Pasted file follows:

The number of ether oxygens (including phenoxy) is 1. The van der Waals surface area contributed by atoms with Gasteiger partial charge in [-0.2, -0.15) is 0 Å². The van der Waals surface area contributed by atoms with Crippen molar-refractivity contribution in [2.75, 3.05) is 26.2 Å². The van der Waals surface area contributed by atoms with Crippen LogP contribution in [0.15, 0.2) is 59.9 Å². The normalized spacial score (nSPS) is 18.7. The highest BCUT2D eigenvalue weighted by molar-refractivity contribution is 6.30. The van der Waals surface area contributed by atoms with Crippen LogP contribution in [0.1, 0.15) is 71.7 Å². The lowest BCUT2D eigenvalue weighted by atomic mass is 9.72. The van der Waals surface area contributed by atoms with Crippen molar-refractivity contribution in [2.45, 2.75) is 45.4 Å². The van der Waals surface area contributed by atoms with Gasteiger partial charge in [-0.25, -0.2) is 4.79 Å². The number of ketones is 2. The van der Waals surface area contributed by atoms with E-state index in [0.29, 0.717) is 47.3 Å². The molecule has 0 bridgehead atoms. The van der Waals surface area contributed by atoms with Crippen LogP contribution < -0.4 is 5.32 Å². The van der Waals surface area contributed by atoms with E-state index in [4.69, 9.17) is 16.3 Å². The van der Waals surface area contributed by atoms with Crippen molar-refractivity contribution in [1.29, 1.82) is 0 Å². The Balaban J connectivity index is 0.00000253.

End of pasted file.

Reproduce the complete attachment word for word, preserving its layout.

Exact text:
The number of ether oxygens (including phenoxy) is 1. The van der Waals surface area contributed by atoms with Gasteiger partial charge in [-0.2, -0.15) is 0 Å². The van der Waals surface area contributed by atoms with Crippen molar-refractivity contribution in [2.75, 3.05) is 26.2 Å². The van der Waals surface area contributed by atoms with Crippen LogP contribution in [0.15, 0.2) is 59.9 Å². The normalized spacial score (nSPS) is 18.7. The highest BCUT2D eigenvalue weighted by molar-refractivity contribution is 6.30. The van der Waals surface area contributed by atoms with Crippen LogP contribution in [0.1, 0.15) is 71.7 Å². The lowest BCUT2D eigenvalue weighted by atomic mass is 9.72. The van der Waals surface area contributed by atoms with Crippen molar-refractivity contribution in [2.45, 2.75) is 45.4 Å². The van der Waals surface area contributed by atoms with Gasteiger partial charge in [-0.25, -0.2) is 4.79 Å². The number of ketones is 2. The van der Waals surface area contributed by atoms with E-state index in [0.29, 0.717) is 47.3 Å². The molecule has 0 bridgehead atoms. The van der Waals surface area contributed by atoms with Crippen LogP contribution < -0.4 is 5.32 Å². The van der Waals surface area contributed by atoms with E-state index in [4.69, 9.17) is 16.3 Å². The van der Waals surface area contributed by atoms with Crippen molar-refractivity contribution in [1.29, 1.82) is 0 Å². The Balaban J connectivity index is 0.00000253.